Benefits of Partnership
Africa is often referred to as ‘Investing’s Final Frontier’. This is mainly due to the fact that, many entrepreneurs to date have ventured into Africa and made millions of dollars (and in some cases, billions – Mo Ibrahim, Strive Masiyiwa, Patrice Motsepe), the vast business opportunities on the continent remain largely untapped. The Johannesburg summit on Technology and Digital Submit will not only unlock unprecedented business investment opportunities but will also act as a catalyst for innovation, research and entrepreneurial mindset.
For Sponsors and participants,Johannesburg summit will act as a launching pad for their next phase of growth and collaboration – because of so many reasons as below.
- The growth of essential services like banking, Health Care and internet access are leading to long term investment opportunities and increased international focus on servicing the African consumer.
- According to Harvard Business review: From 2002 to 2007 the average annual return on capital of African companies was 65% to 70% higher than that of comparable companies in China, India, Indonesia and Vietnam.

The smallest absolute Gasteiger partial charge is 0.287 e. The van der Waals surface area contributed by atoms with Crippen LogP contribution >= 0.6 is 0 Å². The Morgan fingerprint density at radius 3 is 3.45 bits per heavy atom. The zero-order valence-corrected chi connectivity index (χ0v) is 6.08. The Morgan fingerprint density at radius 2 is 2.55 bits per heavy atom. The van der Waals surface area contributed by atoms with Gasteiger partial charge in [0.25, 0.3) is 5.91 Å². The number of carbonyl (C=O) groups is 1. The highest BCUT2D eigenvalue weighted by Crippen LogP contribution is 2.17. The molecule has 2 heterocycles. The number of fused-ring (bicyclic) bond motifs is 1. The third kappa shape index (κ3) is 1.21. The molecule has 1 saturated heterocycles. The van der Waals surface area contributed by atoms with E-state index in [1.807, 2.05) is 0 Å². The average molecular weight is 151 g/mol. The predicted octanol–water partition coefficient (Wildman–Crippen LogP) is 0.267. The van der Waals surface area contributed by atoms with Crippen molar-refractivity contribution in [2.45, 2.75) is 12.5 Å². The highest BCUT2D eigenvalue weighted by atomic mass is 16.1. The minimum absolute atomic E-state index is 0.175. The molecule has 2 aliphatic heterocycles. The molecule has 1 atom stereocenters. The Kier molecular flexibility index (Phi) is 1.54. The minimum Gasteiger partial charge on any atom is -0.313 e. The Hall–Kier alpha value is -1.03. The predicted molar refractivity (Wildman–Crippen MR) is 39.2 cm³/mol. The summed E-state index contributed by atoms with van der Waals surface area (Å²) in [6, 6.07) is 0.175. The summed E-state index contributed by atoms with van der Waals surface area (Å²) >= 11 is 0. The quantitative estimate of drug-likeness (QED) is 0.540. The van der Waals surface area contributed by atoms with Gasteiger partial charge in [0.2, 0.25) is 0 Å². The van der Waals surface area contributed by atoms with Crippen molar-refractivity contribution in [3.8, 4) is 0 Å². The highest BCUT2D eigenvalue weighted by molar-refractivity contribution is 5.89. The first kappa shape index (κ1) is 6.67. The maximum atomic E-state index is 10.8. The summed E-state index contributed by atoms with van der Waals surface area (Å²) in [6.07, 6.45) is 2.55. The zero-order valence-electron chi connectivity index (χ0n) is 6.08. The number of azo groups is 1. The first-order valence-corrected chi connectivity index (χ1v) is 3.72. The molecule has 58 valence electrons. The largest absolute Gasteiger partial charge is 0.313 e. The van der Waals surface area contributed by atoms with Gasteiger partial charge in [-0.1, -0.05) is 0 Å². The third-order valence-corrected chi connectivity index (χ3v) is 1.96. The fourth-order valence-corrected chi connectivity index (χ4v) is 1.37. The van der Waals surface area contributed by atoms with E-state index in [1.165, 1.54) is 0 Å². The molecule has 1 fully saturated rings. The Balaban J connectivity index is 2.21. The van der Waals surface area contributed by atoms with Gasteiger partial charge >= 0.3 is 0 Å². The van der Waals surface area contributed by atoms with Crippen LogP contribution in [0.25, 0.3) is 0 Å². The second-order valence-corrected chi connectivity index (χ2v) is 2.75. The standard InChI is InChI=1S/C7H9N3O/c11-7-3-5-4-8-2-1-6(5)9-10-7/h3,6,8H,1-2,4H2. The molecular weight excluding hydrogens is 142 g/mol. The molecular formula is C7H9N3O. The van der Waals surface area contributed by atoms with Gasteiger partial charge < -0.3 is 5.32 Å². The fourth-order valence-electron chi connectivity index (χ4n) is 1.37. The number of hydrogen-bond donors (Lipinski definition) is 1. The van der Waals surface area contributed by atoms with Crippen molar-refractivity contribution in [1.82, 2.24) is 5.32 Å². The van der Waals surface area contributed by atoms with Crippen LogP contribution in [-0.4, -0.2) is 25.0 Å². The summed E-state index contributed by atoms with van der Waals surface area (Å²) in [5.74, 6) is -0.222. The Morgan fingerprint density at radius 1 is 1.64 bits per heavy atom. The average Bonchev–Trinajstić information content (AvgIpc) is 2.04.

- HSBC says: ‘Reforms and a more stable political backdrop are improving infrastructure and increasing capacity and productivity, driving investments and reforms.’
- African consumers are benefiting from improved governance, fewer wars, and high commodity prices. And the continent, with a population close to one billion young people, with low levels of individual debt, has no shortage of potential buying power.
- The appetite for Africa’s raw materials from the robust economies of emerging markets, such as India and China, is fuelling a boom in prices. This boom has stimulated widespread developments in transport, infrastructure and telecommunications.
- Young demographics. Compared with other regions of the world, Africa has a much younger median age, which means African governments aren’t as burdened by elderly populations and pension plans. This translates into a young, vibrant workforce.
- Attractive valuations. The average price-to-earnings ratio for African companies is about 8 to 9 percent compared with the S&P 500, which has an average P/E ratio of about 15 or 16 percent.
- Africa’s middle class is growing and so is their demand for consumer goods, mortgages, education, entertainment etc. This segment is rapidly becoming a gold mine for many local and foreign businesses.